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Jordan Lyles pitches deep ‘for the boys,’ but Orioles’ offense continues to struggle in sixth straight loss, 3-2 to Yankees



Jordan Lyles pitches deep ‘for the boys,’ but Orioles’ offense continues to struggle in sixth straight loss, 3-2 to Yankees

Jordan Lyles came to the Orioles with a reputation. By the standards of this rebuild, yes, he’s been an innings eater throughout his career, but his 2021 season was his only campaign truly deserving of that title by league standards.

His 2022 is trending toward joining it.

The New York Yankees’ big first inning Wednesday night ultimately handed Lyles and the Orioles a 3-2 defeat, their sixth straight overall and to their American League East foes, but the veteran left-hander bounced back from that rough start. Lyles followed the first inning with six scoreless frames, giving Baltimore’s stagnant offense at least the chance to rally against Yankees ace Gerrit Cole and a dominant New York bullpen.

Lyles said when he spoke with Orioles manager Brandon Hyde after the top of the seventh, he “asked him nicely” to work the eighth despite having thrown a season-high 106 pitches. It’s been a frequent topic of conversation between manager and veteran pitcher. Lyles, 31, tracked his desire to work an additional inning to his past work out of the bullpen, knowing how valuable starters working deeper into games is to the relievers.

“It’s for the boys,” Lyles said. “That means for the boys out in the bullpen. For the boys, always. When in doubt, try and scratch out another one for the boys.

“Such a long season, when they can count on you to get deep into games and just wear one for the boys out there, it means a lot.”

Lyles threw a career-high 180 innings last year for the Texas Rangers to qualify for the ERA title for the first time in his 11-season career. Of course, qualification does not guarantee quality, as Lyles led the majors in home runs and earned runs allowed. He has not fully reversed that course — though his ERA is now a full run lower at 4.11, including a 2.10 mark at Camden Yards — but he has been largely reliable for Hyde after being given a contract this offseason that made him Baltimore’s highest-paid pitcher.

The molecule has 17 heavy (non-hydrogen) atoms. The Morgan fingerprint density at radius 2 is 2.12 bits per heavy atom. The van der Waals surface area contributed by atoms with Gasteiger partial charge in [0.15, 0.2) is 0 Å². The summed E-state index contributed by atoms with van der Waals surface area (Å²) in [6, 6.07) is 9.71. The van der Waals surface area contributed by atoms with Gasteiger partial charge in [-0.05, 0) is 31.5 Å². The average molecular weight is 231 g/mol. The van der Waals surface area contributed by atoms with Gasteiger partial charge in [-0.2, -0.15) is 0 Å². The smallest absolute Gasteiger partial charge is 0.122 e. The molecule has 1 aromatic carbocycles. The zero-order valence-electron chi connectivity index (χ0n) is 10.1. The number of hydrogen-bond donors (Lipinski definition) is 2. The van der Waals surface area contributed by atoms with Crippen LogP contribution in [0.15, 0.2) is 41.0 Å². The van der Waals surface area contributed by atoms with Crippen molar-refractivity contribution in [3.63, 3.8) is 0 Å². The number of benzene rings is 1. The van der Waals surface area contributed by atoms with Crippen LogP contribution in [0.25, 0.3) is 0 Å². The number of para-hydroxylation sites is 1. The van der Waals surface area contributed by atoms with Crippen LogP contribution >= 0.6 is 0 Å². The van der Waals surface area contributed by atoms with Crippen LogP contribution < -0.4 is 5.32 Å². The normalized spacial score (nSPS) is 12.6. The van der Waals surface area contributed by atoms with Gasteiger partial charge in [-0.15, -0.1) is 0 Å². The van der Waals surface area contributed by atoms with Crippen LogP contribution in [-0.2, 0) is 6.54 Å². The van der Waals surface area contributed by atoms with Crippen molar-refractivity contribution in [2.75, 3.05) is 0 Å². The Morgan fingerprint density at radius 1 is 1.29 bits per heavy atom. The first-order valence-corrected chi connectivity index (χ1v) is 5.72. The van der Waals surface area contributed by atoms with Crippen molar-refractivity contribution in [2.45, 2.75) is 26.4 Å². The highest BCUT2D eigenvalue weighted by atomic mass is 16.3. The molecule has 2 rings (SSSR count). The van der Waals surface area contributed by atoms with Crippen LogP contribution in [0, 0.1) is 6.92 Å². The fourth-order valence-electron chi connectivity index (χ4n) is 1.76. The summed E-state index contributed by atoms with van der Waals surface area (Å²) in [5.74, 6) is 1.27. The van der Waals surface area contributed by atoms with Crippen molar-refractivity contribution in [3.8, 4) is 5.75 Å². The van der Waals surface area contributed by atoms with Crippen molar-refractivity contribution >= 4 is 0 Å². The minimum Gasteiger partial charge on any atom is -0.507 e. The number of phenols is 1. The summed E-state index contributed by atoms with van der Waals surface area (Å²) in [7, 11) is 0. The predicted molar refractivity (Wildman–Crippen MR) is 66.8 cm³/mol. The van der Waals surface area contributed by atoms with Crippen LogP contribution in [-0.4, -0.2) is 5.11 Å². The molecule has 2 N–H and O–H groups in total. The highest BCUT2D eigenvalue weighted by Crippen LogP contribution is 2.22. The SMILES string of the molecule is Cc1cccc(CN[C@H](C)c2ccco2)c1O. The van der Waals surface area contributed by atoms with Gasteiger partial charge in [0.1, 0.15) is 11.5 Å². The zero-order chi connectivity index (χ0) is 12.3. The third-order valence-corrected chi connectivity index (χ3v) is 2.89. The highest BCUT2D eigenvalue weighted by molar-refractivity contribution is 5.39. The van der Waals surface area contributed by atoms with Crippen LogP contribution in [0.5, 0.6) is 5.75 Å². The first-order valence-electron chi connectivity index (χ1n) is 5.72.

He has gone at least five innings in all but one of his eight starts, coming an out short in the lone exception. His second start of at least seven innings gave him more than all the Orioles not named John Means collectively threw in 2021. When the outing ended, he ranked fifth in the AL in innings pitched.

“I think he’s doing what we thought he was gonna do,” Hyde said. “This is an extremely tough division to pitch in. He’s answered the bell every time. He’s given us a chance to win every time out. He did that again tonight. He’s an ultra competitor, does not want to come out of the game, feels like it’s his game, and I appreciate that about him.”

Such a performance seemed unlikely in the opening frame. Lyles allowed three straight two-out hits, with Gleyber Torres doubling in the night’s first run. Torres then scored from second on a wild pitch, with catcher Anthony Bemboom making a wild throw toward Lyles to try to get Josh Donaldson at home.

Lyles kept the deficit at three, retiring 17 of the final 18 Yankees he faced, including the last 13. He wanted to push further, but Hyde turned to a bullpen that provided another two scoreless innings.

“He was trying to talk me into going back out there,” Hyde said. “Still got four-plus months to go.”

Another quiet night for the offense

The Orioles (14-24) have gone more than a week since they last scored more than four runs. Even that output would’ve been enough for a victory Wednesday.

They managed to compete early with Cole, who didn’t record a strikeout until striking out the side in the fourth. They finally broke through in the sixth, with Cedric Mullins singling to left and scoring when Austin Hays doubled there.

After advancing to third on a ground ball, Hays scored on another, dragging his mitted left hand across home plate to avoid a tag.

Hays, though, was the only Oriole to reach base the rest of the game. He singled in the eighth for his third hit before being doubled up on Anthony Santander’s line drive to first baseman Anthony Rizzo. The ball had an expected batting average of .560, according to Statcast.

The Yankees (28-9) claimed the four-game series and will try for a sweep Thursday. New York has won 23 of 27 games since dropping a series in Baltimore in mid-April.

“We’re just a hit or two away from kind of breaking out a little bit,” Hyde said. “Santander hits that ball, Riz makes a great play. Done that 1,000 times. Possibly rattles around in the corner there.

“Just had an unfortunate first inning and got beat by a good club.”